Sales of hamburger meat during the important summer grilling season have not taken a hit, despite a number of widely reported regional outbreaks of food poisoning linked to the potentially fatal bacteria E. coli 0157:H7.
So said retailers and wholesalers contacted by SN this month as the final big cookout holiday of the season, Labor Day, approached.
It was E. coli, of course, that was blamed for the deaths of four children and more than 400 cases of food poisoning in the Pacific Northwest early last year. The incidents were traced to contaminated hamburgers purchased at units of a fast-food chain that allegedly were not cooked to the proper internal temperature.
And even the more recent, nonfatal outbreaks of foodborne illness
linked to E. coli in hamburgers in North Dakota, Nebraska, Minnesota, Michigan and New Jersey have not taken their toll on ground beef sales.
"It just isn't hitting close enough to home," said Mirl Hull, director of meat operations at Harp's Food Stores, Springdale, Ark.
"It wasn't in their back yard, so the concern level was much lower," echoed Al Kober, meat and seafood buyer-merchandiser at Clemens Markets, Kulpsville, Pa.
The fact that the outbreaks have affected an "extremely small" percentage of the country's ground meat eaters also may explain the lack of impact, he added.
Still, although sales haven't been affected, some retailers said consumers appear to be getting the message that the bacteria can be eliminated with thorough cooking. Indeed, consumers interviewed by SN earlier this month said they are still buying ground beef, but they are taking extra care to cook it thoroughly. Some said they're shying away from ordering hamburgers in restaurants now because they don't have control over the degree of doneness of the burger. (See related story.)
Retailers said they're taking steps to educate consumers about the proper cooking and handling of ground beef and other raw meats. Many are distributing brochures at meat counters and in consumer education centers in their stores, and some are providing safety tips in their newspaper ads.
Vons Cos., Arcadia, Calif., has added an educational note to its cash register receipts, which say: "Enjoy BBQ season and remember to cook ground beef thoroughly." Here's what some retailers had to say:
Mirl Hull director of meat operations
Harp's Food Stores Springdale, Ark.
I don't think our customers are too concerned about the E. coli bacteria. I certainly haven't seen any impact on ground meat sales, and I haven't heard anything approaching concern from our meat department managers.
I think most consumers view last year's outbreak in the Northwest -- and the more recent incidents -- as something that happens to someone else. It just isn't hitting close enough to home right now.
Nevertheless, about six months ago we started making a government-produced pamphlet available at our meat counters that offers safe-handling and preparation tips for meat and ground poultry.
Ken Murphy senior meat buyer Pittsburgh division
Supervalu New Stanton, Pa.
I haven't noticed any impact in ground meat sales because of concern over the E. coli bacteria, but I'm sure there's a certain amount of concern in the back of the consumer minds.
I think the new safe-handling labels on meat purchases will help allay a lot of consumer fears. The labels give consumers more confidence by providing them with safety information.
Mary Ellen Gowin VP, consumer and corporate affairs
Wakefern Food Corp. Edison, N.J.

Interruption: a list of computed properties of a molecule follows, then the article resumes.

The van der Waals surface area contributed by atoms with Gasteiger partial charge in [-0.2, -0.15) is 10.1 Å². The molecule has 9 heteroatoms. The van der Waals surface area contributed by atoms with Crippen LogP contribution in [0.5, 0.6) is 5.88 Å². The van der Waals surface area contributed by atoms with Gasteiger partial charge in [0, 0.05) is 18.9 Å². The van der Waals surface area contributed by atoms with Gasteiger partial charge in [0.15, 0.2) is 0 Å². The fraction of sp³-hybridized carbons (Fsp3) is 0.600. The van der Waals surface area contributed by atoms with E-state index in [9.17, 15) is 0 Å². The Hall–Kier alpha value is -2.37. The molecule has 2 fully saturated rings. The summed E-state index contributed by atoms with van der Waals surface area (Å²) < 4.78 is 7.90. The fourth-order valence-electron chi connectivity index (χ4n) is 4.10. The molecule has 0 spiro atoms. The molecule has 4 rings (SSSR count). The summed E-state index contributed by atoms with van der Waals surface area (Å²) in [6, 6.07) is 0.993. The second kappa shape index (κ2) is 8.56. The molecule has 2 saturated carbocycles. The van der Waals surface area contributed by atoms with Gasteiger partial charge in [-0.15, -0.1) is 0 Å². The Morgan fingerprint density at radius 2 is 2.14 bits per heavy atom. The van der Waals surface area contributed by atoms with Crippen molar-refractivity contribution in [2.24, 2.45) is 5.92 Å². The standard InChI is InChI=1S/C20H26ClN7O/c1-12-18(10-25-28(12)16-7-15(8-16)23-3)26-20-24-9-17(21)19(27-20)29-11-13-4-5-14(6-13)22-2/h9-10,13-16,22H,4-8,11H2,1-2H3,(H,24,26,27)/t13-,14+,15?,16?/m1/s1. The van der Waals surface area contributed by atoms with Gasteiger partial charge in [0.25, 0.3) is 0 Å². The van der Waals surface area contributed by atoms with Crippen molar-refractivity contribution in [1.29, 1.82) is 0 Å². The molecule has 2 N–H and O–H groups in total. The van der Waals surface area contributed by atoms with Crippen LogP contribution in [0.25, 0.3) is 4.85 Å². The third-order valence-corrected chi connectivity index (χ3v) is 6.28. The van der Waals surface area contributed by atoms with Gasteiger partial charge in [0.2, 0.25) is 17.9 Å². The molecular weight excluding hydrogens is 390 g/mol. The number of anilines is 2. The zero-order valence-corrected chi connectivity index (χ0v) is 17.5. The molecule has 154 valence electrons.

We have a consumer information program which includes various brochures on food safety, and since summer is a peak grilling season, we've been offering brochures dealing with ground beef and ground poultry.
The brochures are available at our meat and courtesy counters, and are sometimes used as bag stuffers at our front-end registers.
They list a toll-free number for the USDA's Meat and Poultry Hotline, so consumers can call with additional questions.
Al Kober meat, seafood buyer-merchandiser
Clemens Markets Kulpsville, Pa.
I don't think the average consumer is paranoid about the E. coli bacteria, for a number of reasons.
First of all, when you look at the percentage of people who have actually been affected by the bacteria, it is extremely small, considering the number of people who eat hamburgers and other ground beef products.
In addition, most people tend to think that a tragedy such as the one that occurred last year in the Northwest won't happen to them..
We do offer a brochure on safe handling and preparation of ground meat and ground poultry that was developed by a number of industry groups. Consumers don't seem to be too interested in the brochures, however. They go pretty slowly.
They do, however, provide a great educational tool for our department employees, who we encourage to read the brochures so they can answer customer questions.
Phil Forshee division director of meat and deli
Fairway Foods Minneapolis
I'm sure consumers have some concern about the E. coli bacteria -- but it hasn't impacted our ground meat sales.
I think people think that the outbreaks like the ones that occurred last year in the Northwest happen to other people.
Still, I'm sure that consumers have changed their cooking methods because of educational information that's come out because of E. coli outbreaks, and I'm sure that some of that information has come from our own meat department employees.
David Lindow meat buyer
Affiliated Food Stores Little Rock, Ark.
We service a lot of small, independent supermarket companies that address customer concerns through face-to-face contact, rather than relying on costly brochures and advertising.
Although I'm unaware of any sizable consumer concerns about the E. coli bacteria, I'm sure there are questions being asked at the individual meat counters.
We try to help the store employees answer these questions by keeping them up to date on information we receive from government organizations, industry associations and the like.